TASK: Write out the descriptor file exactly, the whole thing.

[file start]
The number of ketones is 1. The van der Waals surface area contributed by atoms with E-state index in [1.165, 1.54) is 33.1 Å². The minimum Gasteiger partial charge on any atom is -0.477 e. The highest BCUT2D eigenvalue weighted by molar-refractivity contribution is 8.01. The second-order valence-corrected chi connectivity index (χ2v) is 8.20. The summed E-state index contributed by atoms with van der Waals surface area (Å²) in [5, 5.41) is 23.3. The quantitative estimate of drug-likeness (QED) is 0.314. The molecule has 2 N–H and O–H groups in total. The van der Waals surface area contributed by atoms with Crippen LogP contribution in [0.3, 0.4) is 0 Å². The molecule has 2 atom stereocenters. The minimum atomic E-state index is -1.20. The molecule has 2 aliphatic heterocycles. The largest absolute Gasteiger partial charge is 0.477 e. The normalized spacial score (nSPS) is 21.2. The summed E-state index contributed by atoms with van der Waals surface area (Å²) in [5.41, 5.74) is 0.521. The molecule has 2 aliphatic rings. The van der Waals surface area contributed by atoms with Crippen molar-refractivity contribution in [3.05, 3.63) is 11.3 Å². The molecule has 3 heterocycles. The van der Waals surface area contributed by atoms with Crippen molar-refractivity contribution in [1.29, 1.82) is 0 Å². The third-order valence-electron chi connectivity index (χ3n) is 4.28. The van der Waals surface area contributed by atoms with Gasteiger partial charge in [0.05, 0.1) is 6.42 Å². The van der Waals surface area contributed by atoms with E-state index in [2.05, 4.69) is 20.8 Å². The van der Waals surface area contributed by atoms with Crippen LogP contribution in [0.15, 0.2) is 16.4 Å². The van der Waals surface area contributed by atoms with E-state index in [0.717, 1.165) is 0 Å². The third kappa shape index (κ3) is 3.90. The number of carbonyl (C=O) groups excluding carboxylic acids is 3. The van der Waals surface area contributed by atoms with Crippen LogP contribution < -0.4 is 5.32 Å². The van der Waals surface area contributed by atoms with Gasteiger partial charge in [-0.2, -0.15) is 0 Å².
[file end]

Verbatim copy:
The number of ketones is 1. The van der Waals surface area contributed by atoms with E-state index in [1.165, 1.54) is 33.1 Å². The minimum Gasteiger partial charge on any atom is -0.477 e. The highest BCUT2D eigenvalue weighted by molar-refractivity contribution is 8.01. The second-order valence-corrected chi connectivity index (χ2v) is 8.20. The summed E-state index contributed by atoms with van der Waals surface area (Å²) in [5, 5.41) is 23.3. The quantitative estimate of drug-likeness (QED) is 0.314. The molecule has 2 N–H and O–H groups in total. The van der Waals surface area contributed by atoms with Crippen LogP contribution in [0.3, 0.4) is 0 Å². The molecule has 2 atom stereocenters. The minimum atomic E-state index is -1.20. The molecule has 2 aliphatic heterocycles. The largest absolute Gasteiger partial charge is 0.477 e. The normalized spacial score (nSPS) is 21.2. The summed E-state index contributed by atoms with van der Waals surface area (Å²) in [5.41, 5.74) is 0.521. The molecule has 2 aliphatic rings. The van der Waals surface area contributed by atoms with Crippen molar-refractivity contribution in [3.05, 3.63) is 11.3 Å². The molecule has 3 heterocycles. The van der Waals surface area contributed by atoms with Crippen molar-refractivity contribution in [1.29, 1.82) is 0 Å². The third-order valence-electron chi connectivity index (χ3n) is 4.28. The van der Waals surface area contributed by atoms with Gasteiger partial charge in [0.05, 0.1) is 6.42 Å². The van der Waals surface area contributed by atoms with E-state index in [2.05, 4.69) is 20.8 Å². The van der Waals surface area contributed by atoms with Crippen LogP contribution in [0.15, 0.2) is 16.4 Å². The van der Waals surface area contributed by atoms with E-state index in [0.717, 1.165) is 0 Å². The third kappa shape index (κ3) is 3.90. The number of carbonyl (C=O) groups excluding carboxylic acids is 3. The van der Waals surface area contributed by atoms with Crippen LogP contribution < -0.4 is 5.32 Å². The van der Waals surface area contributed by atoms with Gasteiger partial charge in [-0.2, -0.15) is 0 Å².